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Romans: A House Church Manifesto? (Drake)
Romans: A House
This publication was originally a Th. M. Thesis presented to the faculty of Golden Gate Seminary in May, 1996, under the title "The Book of Romans: A Believers' Church Manifesto?"
You may freely reproduce and distribute this work provided that that no changes are made, no revenues are collected beyond the nominal cost of media, and credit is given to the author and to Golden Gate Seminary. Any other use requires the written permission of the author.
Table of Contents
There have been a number of fine studies that have attempted to deal with various aspects of the theology of Paul, but there has been relatively little discussion of his ecclesiology. This may be due to the assumption that "church," the way it has been understood over its long history, had simply not developed during Paul’s time. But such writers as Del Birkey, in his book The House Church, have challenged that assumption, suggesting that the path to renewal may lead to a rediscovery of the expression of church that was active in Paul’s day. The present paper attempts explore that idea in the particular case of Romans, blending the disciplines of Pauline theology, historical theology, and doctrinal theology in an attempt to demonstrate that Romans is a book that has ecclesiology at its very heart--that it is, in fact, a "manifesto" of theology, expressing all the earmarks of the branch of modern ecclesiology that is called "believers’ church" (that is, "House Church Theology," here.)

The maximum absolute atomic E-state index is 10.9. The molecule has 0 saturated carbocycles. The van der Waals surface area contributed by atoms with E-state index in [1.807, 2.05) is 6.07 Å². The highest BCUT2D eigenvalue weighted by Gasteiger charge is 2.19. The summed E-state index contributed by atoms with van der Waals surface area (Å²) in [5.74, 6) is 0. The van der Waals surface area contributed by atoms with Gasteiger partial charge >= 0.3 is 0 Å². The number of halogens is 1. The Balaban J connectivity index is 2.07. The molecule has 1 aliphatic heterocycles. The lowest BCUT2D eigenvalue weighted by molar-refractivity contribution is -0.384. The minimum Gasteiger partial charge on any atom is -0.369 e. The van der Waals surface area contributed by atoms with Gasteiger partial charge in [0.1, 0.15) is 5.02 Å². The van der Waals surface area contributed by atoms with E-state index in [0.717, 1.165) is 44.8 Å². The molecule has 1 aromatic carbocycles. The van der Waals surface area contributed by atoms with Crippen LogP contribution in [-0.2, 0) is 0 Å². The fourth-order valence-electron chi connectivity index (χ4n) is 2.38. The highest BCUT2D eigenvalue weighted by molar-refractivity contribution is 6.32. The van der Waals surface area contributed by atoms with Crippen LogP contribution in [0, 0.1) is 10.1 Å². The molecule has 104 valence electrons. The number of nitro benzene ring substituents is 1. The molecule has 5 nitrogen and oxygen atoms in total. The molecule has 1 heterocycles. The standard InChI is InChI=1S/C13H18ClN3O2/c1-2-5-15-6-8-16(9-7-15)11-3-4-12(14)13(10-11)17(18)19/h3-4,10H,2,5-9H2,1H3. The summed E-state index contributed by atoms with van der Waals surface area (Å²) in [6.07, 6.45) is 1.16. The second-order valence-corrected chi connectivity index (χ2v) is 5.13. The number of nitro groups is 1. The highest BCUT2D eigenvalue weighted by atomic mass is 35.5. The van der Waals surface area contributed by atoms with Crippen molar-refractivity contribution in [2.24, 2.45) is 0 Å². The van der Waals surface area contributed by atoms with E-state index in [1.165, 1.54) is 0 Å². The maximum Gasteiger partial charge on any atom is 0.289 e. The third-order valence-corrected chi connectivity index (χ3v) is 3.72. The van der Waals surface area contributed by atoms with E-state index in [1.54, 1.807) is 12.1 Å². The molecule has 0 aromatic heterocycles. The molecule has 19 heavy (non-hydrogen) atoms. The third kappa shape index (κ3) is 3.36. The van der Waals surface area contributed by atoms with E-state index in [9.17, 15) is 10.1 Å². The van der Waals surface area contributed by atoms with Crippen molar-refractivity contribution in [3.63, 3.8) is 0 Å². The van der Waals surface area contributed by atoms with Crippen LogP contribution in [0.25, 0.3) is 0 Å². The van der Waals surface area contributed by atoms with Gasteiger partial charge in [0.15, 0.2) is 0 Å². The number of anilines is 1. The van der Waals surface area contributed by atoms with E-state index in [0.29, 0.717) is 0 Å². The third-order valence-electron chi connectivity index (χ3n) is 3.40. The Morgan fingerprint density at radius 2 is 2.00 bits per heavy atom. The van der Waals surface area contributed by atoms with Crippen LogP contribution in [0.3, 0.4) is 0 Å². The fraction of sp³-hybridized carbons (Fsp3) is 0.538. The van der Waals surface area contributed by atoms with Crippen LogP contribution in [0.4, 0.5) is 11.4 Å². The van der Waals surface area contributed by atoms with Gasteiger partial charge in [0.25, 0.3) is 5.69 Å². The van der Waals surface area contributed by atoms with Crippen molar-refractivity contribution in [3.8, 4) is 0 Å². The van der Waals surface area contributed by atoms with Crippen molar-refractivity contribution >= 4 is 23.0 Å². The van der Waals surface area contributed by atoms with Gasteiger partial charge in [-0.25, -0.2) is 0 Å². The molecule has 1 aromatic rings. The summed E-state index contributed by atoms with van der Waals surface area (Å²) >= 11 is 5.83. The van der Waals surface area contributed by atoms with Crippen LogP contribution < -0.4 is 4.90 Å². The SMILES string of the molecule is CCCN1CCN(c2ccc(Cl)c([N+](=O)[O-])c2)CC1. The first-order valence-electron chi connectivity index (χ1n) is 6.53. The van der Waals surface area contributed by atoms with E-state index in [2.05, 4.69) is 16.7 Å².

The advent of New Testament textual criticism during the past two centuries gradually led to a great number of opinions regarding the real destination and purpose of the book of Romans--frequently leading scholars to the conclusion that some of its material was not part of the original composition. Some had deemed the bulk of Chapter 16 to be a postscript that accompanied a copy of the letter sent separately to Ephesus. Others dismissed the block we identify as Chapters 9-11 as a later insertion, the real letter having the text of Rom. 8:39 flowing immediately into Rom. 12:1. Recent scholarship, however, has virtually brought the understanding of Romans full circle--right back to the traditional and historical positions that uphold the letter’s unity and its Roman destination. Likewise, there is a growing consensus that the letter was written to address a particular problem in Rome, reversing a tendency that began in late medieval times to view Romans as a caput et summa universae doctrinae christianae.
For the interpreter who accepts the unity of Romans, the material in Rom. 16 flows naturally from Rom. 1:7 and becomes a valuable resource for an understanding of the situation in Rome. Likewise, the role of Rom. 9-11 must be assigned an importance that warrants their placement in the core of the document and as the background for what many, including the present writer, regard as the ultimate theme of the book--Rom. 15:7-12. Rom. 9-11, in fact, are regarded in this paper as the central message of the letter.
Rom. 16 shows that the addressees, the "saints" (1:7) of Rome, were "clustered" into what Birkey regards as "house churches" even though only the group associated with Priscilla and Aquila is actually called a "church" in the letter. Paul had a strong message he felt these churches needed to hear, and it is likely that the letter was carried from church to church and read. Some, and perhaps all, of the churches were not behaving properly; they were not understanding the dynamic nature of the fellowship that God expected of his adopted children. In short, they were not behaving as members of God’s family--a family that will be referred to here has the "one family of God"--because they were discriminating among each other on the basis of their ethnic backgrounds. They were, in other words, a cluster of broken fellowships—eyeing each other with suspicion.